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Morsi's presidential advisory team loses another Salafist member

Salafist Nour Party's Bassam El-Zarqa withdraws from President Morsi's advisory team following dismissal of fellow party member Khaled Alam El-Din from similar post

Ahram Online, Monday 18 Feb 2013
Member of Salafist Al-Nour Party Bassam El-Zarqa (Photo: Al-Ahram)
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Bassam El-Zarqa, leading member of the Salafist Nour Party and assistant to President Mohamed Morsi, announced on Monday that he would step down from his post as presidential advisor.

El-Zarqa made his announcement at a press conference held by fellow Nour Party member Khaled Alam El-Din on Monday afternoon.

El-Din, who was dismissed by the presidency on Sunday from his post as presidential aide, held the conference to deny reports that his dismissal had been due to the fact that he had "used his post as presidential aide for personal gain."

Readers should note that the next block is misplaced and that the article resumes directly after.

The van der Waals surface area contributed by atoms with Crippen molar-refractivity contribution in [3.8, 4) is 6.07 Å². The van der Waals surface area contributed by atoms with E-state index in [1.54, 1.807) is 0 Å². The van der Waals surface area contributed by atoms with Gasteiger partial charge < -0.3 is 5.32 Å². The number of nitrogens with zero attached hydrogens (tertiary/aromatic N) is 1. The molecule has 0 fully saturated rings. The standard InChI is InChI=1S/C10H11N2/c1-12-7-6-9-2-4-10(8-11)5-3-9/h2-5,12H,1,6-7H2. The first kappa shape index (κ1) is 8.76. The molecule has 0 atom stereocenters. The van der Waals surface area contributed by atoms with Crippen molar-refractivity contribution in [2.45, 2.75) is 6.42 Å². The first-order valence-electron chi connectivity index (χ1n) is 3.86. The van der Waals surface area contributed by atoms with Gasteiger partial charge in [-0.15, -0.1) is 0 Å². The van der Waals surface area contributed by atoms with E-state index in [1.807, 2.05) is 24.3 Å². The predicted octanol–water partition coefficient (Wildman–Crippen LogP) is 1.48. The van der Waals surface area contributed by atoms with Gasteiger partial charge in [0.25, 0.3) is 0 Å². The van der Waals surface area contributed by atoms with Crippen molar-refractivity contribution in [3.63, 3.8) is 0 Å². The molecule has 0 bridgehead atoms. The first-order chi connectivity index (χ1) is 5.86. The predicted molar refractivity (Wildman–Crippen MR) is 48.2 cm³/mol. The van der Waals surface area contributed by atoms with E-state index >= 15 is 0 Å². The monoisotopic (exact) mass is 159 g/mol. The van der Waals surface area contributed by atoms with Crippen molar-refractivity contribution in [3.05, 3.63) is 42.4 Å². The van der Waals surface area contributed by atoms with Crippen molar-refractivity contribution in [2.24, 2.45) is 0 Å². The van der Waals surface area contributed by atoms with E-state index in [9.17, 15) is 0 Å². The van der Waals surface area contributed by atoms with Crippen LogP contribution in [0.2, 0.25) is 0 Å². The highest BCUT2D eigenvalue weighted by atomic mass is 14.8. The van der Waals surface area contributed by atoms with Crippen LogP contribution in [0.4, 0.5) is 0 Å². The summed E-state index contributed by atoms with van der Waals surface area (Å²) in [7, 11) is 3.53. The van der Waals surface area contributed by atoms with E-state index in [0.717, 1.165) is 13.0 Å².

El-Zarqa and El-Din were both appointed presidential advisors last August, along with former Nour Party chairman Emad Abdel-Ghafour.

However, Abdel-Ghafour – who currently heads rival Salafist party Al-Watan – will retain his post as presidential consultant for 'social communication.'

Morsi's presidential team has suffered several resignations since its appointment last August, with at least 11 out of 21 presidential aides and assistants giving up their posts.

The remaining members of the presidential team include six members of the Muslim Brotherhood, the group from which President Morsi hails.

The Nour Party, which won almost 25 percent of the seats in Egypt's parliament in 2011, has frequently voiced discontent about perceived underrepresentation in the cabinet of Prime Minister Hisham Qandil.

The party was only offered one seat in Qandil's cabinet, despite having tabled several candidates for various ministerial portfolios. The party subsequently decided to reject any position in Egypt's Morsi-appointed cabinet.

On 9 February, a delegation of Nour Party members met with President Morsi in an attempt to resolve the current political crisis and ongoing political polarisation. At the meeting, members of the Salafist party stressed the necessity of drawing up a new government more representative of Egypt's varied political landscape.

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